M.S., Fundraising & Grantmaking, New York University
M.A., International Education, New York University
B.S.L.A., Languages & Linguistics, Georgetown University
When did you first develop an interest in Slavic, East European, and Eurasian studies?
My interest in Russia and Russian language started in childhood (1980s Cold War kid). I was ALWAYS fascinated with the Soviet Union and the language, especially. In junior high school, I started teaching myself Russian and German from borrowed library books and was able to practice speaking with a multi-lingual elderly neighbor. My high school had an exchange program with School 45 in Moscow, and I lived with a Russian-Georgian host family during part of my senior year. Although I had been a short-term exchange student before (in Costa Rica, Sweden, and Portugal), the experience in Russia, especially, changed my life and led me to major in foreign languages and linguistics with a Russian minor at Georgetown University, where I studied Spanish, Russian, Portuguese, and French.
Tell us about your career trajectory.
My fields are international education & philanthropy, and I am an independent foreign language teacher & tutor of English, Spanish, and business English. I have now returned to the United States after teaching English in Prague for two years. I am also the founder of Black Bread, a professional network of Black American Russian-speakers and an online information hub.
Prior to this, I worked in politics, in legislative and communications roles on the House International Relations Committee on Capitol Hill, at the New York State Assembly, and at a few global non-profits. I wrote articles, policy briefs, speeches, and/or personal correspondence for two members of congress (Republican & Democratic), a NY state assemblyman, and a former U.S. president.
How has your knowledge of the East European and/or Eurasian regions, languages, and cultures assisted you in your career?
As a teacher, my familiarity with Russian language enables me to better help my Slavic students in Russia and the Czech Republic, understanding where and why they face specific challenges with English grammar, syntax, and other areas. My experience with Russian and Czech cultures allows me to bring more meaningful context into their language learning.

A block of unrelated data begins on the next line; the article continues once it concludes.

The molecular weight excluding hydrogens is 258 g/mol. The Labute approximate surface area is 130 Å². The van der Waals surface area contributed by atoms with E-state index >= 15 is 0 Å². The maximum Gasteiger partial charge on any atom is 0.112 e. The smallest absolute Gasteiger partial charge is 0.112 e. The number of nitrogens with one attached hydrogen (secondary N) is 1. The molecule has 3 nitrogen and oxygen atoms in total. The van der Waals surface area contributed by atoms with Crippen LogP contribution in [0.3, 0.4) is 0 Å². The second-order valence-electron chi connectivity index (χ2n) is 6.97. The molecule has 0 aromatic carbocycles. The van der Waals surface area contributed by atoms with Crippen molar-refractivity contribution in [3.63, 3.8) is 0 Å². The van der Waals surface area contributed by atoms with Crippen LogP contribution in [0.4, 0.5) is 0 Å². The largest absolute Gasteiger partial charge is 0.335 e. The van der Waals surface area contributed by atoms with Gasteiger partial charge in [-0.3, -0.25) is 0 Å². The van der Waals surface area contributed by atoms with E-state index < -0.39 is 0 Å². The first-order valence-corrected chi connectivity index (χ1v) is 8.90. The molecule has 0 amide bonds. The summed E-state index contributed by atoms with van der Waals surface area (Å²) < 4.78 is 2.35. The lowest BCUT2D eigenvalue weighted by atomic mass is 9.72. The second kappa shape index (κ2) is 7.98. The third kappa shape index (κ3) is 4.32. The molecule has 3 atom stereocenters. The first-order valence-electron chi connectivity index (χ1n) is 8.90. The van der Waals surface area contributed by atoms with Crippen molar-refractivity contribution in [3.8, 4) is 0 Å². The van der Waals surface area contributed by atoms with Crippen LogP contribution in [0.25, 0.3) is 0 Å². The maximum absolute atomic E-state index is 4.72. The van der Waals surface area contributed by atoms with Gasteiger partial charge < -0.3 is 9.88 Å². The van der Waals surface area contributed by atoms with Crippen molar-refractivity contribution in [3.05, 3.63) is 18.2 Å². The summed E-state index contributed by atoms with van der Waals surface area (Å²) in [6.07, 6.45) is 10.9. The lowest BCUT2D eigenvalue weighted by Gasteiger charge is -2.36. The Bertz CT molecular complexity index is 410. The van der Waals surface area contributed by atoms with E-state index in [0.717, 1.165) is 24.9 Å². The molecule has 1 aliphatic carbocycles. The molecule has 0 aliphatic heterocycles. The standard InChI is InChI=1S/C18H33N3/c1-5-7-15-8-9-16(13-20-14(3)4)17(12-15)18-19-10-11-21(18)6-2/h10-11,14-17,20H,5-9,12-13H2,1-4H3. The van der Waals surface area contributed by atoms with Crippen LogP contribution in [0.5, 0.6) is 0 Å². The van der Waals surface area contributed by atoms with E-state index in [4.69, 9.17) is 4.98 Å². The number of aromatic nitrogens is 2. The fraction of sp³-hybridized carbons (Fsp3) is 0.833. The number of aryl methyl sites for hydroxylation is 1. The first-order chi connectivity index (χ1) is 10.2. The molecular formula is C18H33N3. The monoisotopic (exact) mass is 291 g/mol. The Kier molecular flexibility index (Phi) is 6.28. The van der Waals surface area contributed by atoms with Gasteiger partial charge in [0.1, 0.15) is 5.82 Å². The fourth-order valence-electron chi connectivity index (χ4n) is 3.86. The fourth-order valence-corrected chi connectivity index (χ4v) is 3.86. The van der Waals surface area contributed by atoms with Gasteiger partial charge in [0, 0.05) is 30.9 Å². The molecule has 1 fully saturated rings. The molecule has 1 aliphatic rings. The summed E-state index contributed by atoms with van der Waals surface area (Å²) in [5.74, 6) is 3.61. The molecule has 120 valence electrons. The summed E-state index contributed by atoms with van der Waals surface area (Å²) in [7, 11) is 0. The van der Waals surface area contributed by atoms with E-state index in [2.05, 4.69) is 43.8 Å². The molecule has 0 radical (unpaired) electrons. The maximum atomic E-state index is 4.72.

For Black Bread, my experience living in Russia multiple times for study, research, and work helps me relate to and anticipate many of the needs of Black Americans studying abroad and to understand where support is needed most. It also improves my ability to incorporate Russian and American cultural sensitivities into Black Bread programming for K-12 and university students in the US and Russia.
What advice do you have for those interested in a similar career?
Get TEFL-certified as soon as possible, especially if you are a native English speaker from the US or the UK, and even more so if you already know that you may be interested in some type of teaching career or education field degree (MA/PhD). Teachers with British or American nationalities and accents receive a massive (unearned) advantage in English language school recruitment, worldwide. TEFL-certification will provide exponential travel and expat opportunities while working. I cannot stress this enough. Do it!
Maintain and improve your foreign language skills on an ongoing basis, if possible. It will expand your applicant eligibility to many more funding and job opportunities. This doesn’t necessarily mean completing formal coursework. There are lots of other effective ways to boost your language skills. Basically, though, try not to let your language(s) get rusty.
What is your current work project?
I am currently working on a pilot program that will provide grants for college professors and K-12 teachers to engage their students with a Eurasian culture or country. The grants are for teachers of all subjects, not just Russian language, history, or literature.
I am also in the process of rebooting my long-dormant blog, AfroRusso, this fall. Upcoming posts will highlight the various experiences of Black people who have traveled to or lived in Russia and Eurasia, plus those here in the States with Eurasian heritage or other connections to the region.
What does your ASEEES membership mean to you? How has your involvement with ASEEES helped to further your career?
I am a new member of ASEEES, so I don’t have a long history of involvement with the organization. But its growing emphasis on welcoming people from outside of academia and, especially, the creation of the new BIPOC group has now made ASEEES feel like an inviting place for me. I’m really looking forward to networking and perhaps even collaborating with new people, knowing that we all share a passion for the same region of the world.
Besides your professional work, what other interests and/or hobbies do you enjoy?
I love making collages, attending and supporting community theater, and learning new languages – currently, American Sign Language and Czech. As for interests, anything having to do with whales, dolphins, or most other marine animals has my FULL attention. Thanks, in part, to my former idol, Jacques Cousteau, I used to want to be a marine biologist when I grew up!